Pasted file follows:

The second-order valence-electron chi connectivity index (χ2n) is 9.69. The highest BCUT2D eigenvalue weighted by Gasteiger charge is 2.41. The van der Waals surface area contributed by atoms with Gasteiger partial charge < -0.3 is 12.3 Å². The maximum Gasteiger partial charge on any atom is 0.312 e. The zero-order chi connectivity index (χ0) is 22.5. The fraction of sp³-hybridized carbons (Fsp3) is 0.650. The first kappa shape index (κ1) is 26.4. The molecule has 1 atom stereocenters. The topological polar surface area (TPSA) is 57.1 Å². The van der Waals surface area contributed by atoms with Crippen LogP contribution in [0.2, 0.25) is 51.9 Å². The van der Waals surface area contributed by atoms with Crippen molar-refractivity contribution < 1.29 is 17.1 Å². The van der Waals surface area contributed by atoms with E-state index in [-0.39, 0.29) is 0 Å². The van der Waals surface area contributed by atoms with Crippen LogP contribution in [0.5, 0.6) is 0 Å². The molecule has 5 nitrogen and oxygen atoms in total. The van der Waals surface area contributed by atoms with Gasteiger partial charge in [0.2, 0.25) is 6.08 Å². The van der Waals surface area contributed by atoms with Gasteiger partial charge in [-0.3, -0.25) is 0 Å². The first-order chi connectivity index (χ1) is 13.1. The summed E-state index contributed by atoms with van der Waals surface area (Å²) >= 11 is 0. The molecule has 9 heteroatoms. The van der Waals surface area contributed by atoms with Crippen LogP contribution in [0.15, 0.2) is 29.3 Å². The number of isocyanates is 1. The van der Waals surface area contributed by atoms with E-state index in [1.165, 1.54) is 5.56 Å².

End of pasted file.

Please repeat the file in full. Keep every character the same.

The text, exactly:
The second-order valence-electron chi connectivity index (χ2n) is 9.69. The highest BCUT2D eigenvalue weighted by Gasteiger charge is 2.41. The van der Waals surface area contributed by atoms with Gasteiger partial charge < -0.3 is 12.3 Å². The maximum Gasteiger partial charge on any atom is 0.312 e. The zero-order chi connectivity index (χ0) is 22.5. The fraction of sp³-hybridized carbons (Fsp3) is 0.650. The first kappa shape index (κ1) is 26.4. The molecule has 1 atom stereocenters. The topological polar surface area (TPSA) is 57.1 Å². The van der Waals surface area contributed by atoms with Crippen LogP contribution in [0.2, 0.25) is 51.9 Å². The van der Waals surface area contributed by atoms with Crippen molar-refractivity contribution < 1.29 is 17.1 Å². The van der Waals surface area contributed by atoms with E-state index in [-0.39, 0.29) is 0 Å². The van der Waals surface area contributed by atoms with Crippen LogP contribution in [0.5, 0.6) is 0 Å². The molecule has 5 nitrogen and oxygen atoms in total. The van der Waals surface area contributed by atoms with Gasteiger partial charge in [0.2, 0.25) is 6.08 Å². The van der Waals surface area contributed by atoms with Gasteiger partial charge in [-0.3, -0.25) is 0 Å². The first-order chi connectivity index (χ1) is 13.1. The summed E-state index contributed by atoms with van der Waals surface area (Å²) >= 11 is 0. The molecule has 9 heteroatoms. The van der Waals surface area contributed by atoms with Crippen LogP contribution in [0.15, 0.2) is 29.3 Å². The number of isocyanates is 1. The van der Waals surface area contributed by atoms with E-state index in [1.165, 1.54) is 5.56 Å².